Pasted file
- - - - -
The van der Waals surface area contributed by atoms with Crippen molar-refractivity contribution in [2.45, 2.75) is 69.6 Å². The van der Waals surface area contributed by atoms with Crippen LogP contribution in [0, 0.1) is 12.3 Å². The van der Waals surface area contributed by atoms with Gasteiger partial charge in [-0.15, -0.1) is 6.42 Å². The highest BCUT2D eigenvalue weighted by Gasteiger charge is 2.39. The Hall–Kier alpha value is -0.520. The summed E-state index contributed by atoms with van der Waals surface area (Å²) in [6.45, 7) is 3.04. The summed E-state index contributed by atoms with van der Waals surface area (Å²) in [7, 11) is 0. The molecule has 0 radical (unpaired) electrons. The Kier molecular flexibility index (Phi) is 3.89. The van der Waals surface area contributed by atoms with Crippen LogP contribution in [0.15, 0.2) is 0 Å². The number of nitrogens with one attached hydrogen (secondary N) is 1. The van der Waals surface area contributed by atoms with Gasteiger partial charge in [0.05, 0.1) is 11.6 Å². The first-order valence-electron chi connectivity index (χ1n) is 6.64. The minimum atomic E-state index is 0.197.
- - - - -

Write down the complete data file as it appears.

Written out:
The van der Waals surface area contributed by atoms with Crippen molar-refractivity contribution in [2.45, 2.75) is 69.6 Å². The van der Waals surface area contributed by atoms with Crippen LogP contribution in [0, 0.1) is 12.3 Å². The van der Waals surface area contributed by atoms with Gasteiger partial charge in [-0.15, -0.1) is 6.42 Å². The highest BCUT2D eigenvalue weighted by Gasteiger charge is 2.39. The Hall–Kier alpha value is -0.520. The summed E-state index contributed by atoms with van der Waals surface area (Å²) in [6.45, 7) is 3.04. The summed E-state index contributed by atoms with van der Waals surface area (Å²) in [7, 11) is 0. The molecule has 0 radical (unpaired) electrons. The Kier molecular flexibility index (Phi) is 3.89. The van der Waals surface area contributed by atoms with Crippen LogP contribution in [0.15, 0.2) is 0 Å². The number of nitrogens with one attached hydrogen (secondary N) is 1. The van der Waals surface area contributed by atoms with Gasteiger partial charge in [0.05, 0.1) is 11.6 Å². The first-order valence-electron chi connectivity index (χ1n) is 6.64. The minimum atomic E-state index is 0.197.